Within the clinical side, the possibilities are limitless from using AI to accurately diagnose and reduce errors to developing new medicines and treatments.
On the external side, let’s consider the consumer space. B2C companies use data to predict habits around who will need what and when. In the healthcare space, you can start to imagine the experience where we know as a health system someone’s potential needs in a way that prevents, for instance, their need to go to the emergency room or prevents them from having to receive additional care down the road.
We recently conducted a study here at Vanderbilt, and the number one piece of feedback we received from our patients is that they expect that we already know them. I think our society has a growing expectation that if I provide you data or insights about me I expect you to do something with it. There’s an expectation that healthcare is technologically advanced and an assumption that we have data to make predictions. While we’re heading down that road clinically with genetics and DNA, from an experience standpoint, we’re not there yet. The challenge to the industry is, how do we create a system of learning that can advance the skills of our providers to help predict and prevent problems in the future?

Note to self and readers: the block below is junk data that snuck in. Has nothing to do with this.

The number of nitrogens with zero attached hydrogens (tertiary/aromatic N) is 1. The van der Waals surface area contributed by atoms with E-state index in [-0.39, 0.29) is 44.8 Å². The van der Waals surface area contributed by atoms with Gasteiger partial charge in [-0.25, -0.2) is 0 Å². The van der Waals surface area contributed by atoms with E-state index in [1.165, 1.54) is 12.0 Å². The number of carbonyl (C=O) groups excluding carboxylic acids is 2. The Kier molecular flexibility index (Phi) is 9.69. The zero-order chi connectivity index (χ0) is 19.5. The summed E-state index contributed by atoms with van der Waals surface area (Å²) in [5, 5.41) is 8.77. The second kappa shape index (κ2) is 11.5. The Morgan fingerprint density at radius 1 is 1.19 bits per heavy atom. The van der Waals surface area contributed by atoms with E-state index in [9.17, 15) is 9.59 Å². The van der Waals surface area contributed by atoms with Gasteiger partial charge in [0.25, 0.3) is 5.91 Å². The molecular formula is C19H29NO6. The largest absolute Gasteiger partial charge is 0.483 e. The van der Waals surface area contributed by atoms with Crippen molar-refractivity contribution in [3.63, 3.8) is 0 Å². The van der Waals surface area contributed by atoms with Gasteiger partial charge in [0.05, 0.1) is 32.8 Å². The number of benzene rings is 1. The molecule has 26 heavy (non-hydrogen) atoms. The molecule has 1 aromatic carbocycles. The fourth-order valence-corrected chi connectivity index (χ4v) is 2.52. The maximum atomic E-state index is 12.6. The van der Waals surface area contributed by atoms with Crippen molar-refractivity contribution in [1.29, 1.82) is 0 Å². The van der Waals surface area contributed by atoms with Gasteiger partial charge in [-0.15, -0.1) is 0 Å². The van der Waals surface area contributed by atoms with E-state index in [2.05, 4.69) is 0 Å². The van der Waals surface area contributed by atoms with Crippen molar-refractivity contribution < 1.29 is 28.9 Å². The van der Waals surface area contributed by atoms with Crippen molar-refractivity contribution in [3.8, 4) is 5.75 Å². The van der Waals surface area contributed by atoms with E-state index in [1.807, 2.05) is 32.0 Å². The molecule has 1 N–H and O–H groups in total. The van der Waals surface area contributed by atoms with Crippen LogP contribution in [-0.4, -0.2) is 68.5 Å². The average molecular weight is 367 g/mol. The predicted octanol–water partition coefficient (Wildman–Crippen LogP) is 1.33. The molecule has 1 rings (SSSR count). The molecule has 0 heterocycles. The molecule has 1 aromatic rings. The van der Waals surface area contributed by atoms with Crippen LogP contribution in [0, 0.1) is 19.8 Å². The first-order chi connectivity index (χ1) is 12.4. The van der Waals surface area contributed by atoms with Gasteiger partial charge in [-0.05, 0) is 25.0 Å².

Q: Tell us about a person who mentored, inspired, or impacted you during your career.
I’ve been lucky to have so many individuals mentor me and impact me throughout my career, the difficult part would be choosing just one. But the common thread between them all is, availability – they’ve all willingly made themselves available to me over both successes and failures throughout my career. They were there to listen and understand, and then provided a direction or pose a question to help me move forward. Throughout my career, I knew I could reach out and call them, and they’d always answer the phone. They also built trust, and that trust was a two-way street. I knew I could be vulnerable with them and in turn, I knew they would always be honest with me. Lastly, they took pride in my work and I think got fulfillment in my success. As I’ve mentored people in my career, I’ve tried to bring those same attributes to the table, as well.